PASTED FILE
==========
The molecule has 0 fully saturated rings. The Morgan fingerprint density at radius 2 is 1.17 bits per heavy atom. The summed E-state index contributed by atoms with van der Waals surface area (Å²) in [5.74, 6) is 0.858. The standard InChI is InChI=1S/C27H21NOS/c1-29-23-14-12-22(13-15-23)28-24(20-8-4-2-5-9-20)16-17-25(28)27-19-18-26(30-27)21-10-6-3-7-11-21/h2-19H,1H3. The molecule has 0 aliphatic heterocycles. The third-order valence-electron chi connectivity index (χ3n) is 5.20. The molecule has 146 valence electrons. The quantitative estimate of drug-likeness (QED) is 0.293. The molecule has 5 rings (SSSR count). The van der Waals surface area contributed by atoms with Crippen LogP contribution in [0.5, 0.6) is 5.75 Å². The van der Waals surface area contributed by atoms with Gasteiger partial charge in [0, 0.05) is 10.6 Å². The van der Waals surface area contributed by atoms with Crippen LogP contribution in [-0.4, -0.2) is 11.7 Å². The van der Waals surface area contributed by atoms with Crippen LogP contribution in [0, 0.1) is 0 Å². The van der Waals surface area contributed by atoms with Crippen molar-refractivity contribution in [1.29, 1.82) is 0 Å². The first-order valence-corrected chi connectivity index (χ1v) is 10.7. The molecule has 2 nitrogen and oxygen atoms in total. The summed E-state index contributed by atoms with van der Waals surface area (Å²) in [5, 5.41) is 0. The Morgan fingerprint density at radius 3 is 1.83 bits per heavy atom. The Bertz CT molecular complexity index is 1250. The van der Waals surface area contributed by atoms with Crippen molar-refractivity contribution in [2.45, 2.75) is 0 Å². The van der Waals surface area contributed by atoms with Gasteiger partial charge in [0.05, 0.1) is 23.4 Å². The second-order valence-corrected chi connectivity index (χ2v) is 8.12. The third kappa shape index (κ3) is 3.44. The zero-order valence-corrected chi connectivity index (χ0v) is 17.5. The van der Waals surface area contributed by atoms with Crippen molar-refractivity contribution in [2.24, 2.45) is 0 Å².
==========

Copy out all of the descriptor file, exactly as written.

The molecule has 0 fully saturated rings. The Morgan fingerprint density at radius 2 is 1.17 bits per heavy atom. The summed E-state index contributed by atoms with van der Waals surface area (Å²) in [5.74, 6) is 0.858. The standard InChI is InChI=1S/C27H21NOS/c1-29-23-14-12-22(13-15-23)28-24(20-8-4-2-5-9-20)16-17-25(28)27-19-18-26(30-27)21-10-6-3-7-11-21/h2-19H,1H3. The molecule has 0 aliphatic heterocycles. The third-order valence-electron chi connectivity index (χ3n) is 5.20. The molecule has 146 valence electrons. The quantitative estimate of drug-likeness (QED) is 0.293. The molecule has 5 rings (SSSR count). The van der Waals surface area contributed by atoms with Crippen LogP contribution in [0.5, 0.6) is 5.75 Å². The van der Waals surface area contributed by atoms with Gasteiger partial charge in [0, 0.05) is 10.6 Å². The van der Waals surface area contributed by atoms with Crippen LogP contribution in [-0.4, -0.2) is 11.7 Å². The van der Waals surface area contributed by atoms with Crippen LogP contribution in [0, 0.1) is 0 Å². The van der Waals surface area contributed by atoms with Crippen molar-refractivity contribution in [1.29, 1.82) is 0 Å². The first-order valence-corrected chi connectivity index (χ1v) is 10.7. The molecule has 2 nitrogen and oxygen atoms in total. The summed E-state index contributed by atoms with van der Waals surface area (Å²) in [5, 5.41) is 0. The Morgan fingerprint density at radius 3 is 1.83 bits per heavy atom. The Bertz CT molecular complexity index is 1250. The van der Waals surface area contributed by atoms with Crippen molar-refractivity contribution in [2.45, 2.75) is 0 Å². The van der Waals surface area contributed by atoms with Gasteiger partial charge in [0.05, 0.1) is 23.4 Å². The second-order valence-corrected chi connectivity index (χ2v) is 8.12. The third kappa shape index (κ3) is 3.44. The zero-order valence-corrected chi connectivity index (χ0v) is 17.5. The van der Waals surface area contributed by atoms with Crippen molar-refractivity contribution in [2.24, 2.45) is 0 Å².